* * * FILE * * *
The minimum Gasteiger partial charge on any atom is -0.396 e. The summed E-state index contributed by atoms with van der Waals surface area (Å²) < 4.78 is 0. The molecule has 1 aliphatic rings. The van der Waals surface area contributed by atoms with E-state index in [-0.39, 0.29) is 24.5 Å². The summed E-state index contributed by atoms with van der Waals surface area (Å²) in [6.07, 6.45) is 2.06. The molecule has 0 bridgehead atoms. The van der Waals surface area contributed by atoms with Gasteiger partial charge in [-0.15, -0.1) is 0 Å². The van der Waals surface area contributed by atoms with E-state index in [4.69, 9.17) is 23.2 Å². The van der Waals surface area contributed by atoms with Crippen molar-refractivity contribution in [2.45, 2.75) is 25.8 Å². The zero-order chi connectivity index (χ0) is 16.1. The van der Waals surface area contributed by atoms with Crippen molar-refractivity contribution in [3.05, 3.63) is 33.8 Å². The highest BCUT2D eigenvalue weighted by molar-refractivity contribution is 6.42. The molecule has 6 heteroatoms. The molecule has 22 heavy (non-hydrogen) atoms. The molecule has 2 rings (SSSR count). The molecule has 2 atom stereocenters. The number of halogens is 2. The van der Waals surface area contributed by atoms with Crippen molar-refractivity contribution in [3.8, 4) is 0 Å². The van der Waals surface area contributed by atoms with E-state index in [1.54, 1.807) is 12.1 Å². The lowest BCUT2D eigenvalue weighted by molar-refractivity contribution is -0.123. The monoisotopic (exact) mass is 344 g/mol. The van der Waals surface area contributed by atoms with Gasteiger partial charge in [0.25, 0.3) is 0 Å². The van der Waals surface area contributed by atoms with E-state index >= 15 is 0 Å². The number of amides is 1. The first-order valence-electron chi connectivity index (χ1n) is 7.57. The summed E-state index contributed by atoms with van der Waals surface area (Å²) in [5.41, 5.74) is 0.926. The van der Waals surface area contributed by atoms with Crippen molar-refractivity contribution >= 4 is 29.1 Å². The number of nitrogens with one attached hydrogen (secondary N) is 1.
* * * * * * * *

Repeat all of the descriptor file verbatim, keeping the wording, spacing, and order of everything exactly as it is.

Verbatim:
The minimum Gasteiger partial charge on any atom is -0.396 e. The summed E-state index contributed by atoms with van der Waals surface area (Å²) < 4.78 is 0. The molecule has 1 aliphatic rings. The van der Waals surface area contributed by atoms with E-state index in [-0.39, 0.29) is 24.5 Å². The summed E-state index contributed by atoms with van der Waals surface area (Å²) in [6.07, 6.45) is 2.06. The molecule has 0 bridgehead atoms. The van der Waals surface area contributed by atoms with Gasteiger partial charge in [-0.15, -0.1) is 0 Å². The van der Waals surface area contributed by atoms with E-state index in [4.69, 9.17) is 23.2 Å². The van der Waals surface area contributed by atoms with Crippen molar-refractivity contribution in [2.45, 2.75) is 25.8 Å². The zero-order chi connectivity index (χ0) is 16.1. The van der Waals surface area contributed by atoms with Crippen molar-refractivity contribution in [3.05, 3.63) is 33.8 Å². The highest BCUT2D eigenvalue weighted by molar-refractivity contribution is 6.42. The molecule has 6 heteroatoms. The molecule has 22 heavy (non-hydrogen) atoms. The molecule has 2 rings (SSSR count). The molecule has 2 atom stereocenters. The number of halogens is 2. The van der Waals surface area contributed by atoms with Crippen molar-refractivity contribution in [3.8, 4) is 0 Å². The van der Waals surface area contributed by atoms with E-state index in [1.54, 1.807) is 12.1 Å². The lowest BCUT2D eigenvalue weighted by molar-refractivity contribution is -0.123. The monoisotopic (exact) mass is 344 g/mol. The van der Waals surface area contributed by atoms with Gasteiger partial charge in [0.25, 0.3) is 0 Å². The van der Waals surface area contributed by atoms with E-state index >= 15 is 0 Å². The number of amides is 1. The first-order valence-electron chi connectivity index (χ1n) is 7.57. The summed E-state index contributed by atoms with van der Waals surface area (Å²) in [5.41, 5.74) is 0.926. The van der Waals surface area contributed by atoms with Crippen molar-refractivity contribution >= 4 is 29.1 Å². The number of nitrogens with one attached hydrogen (secondary N) is 1.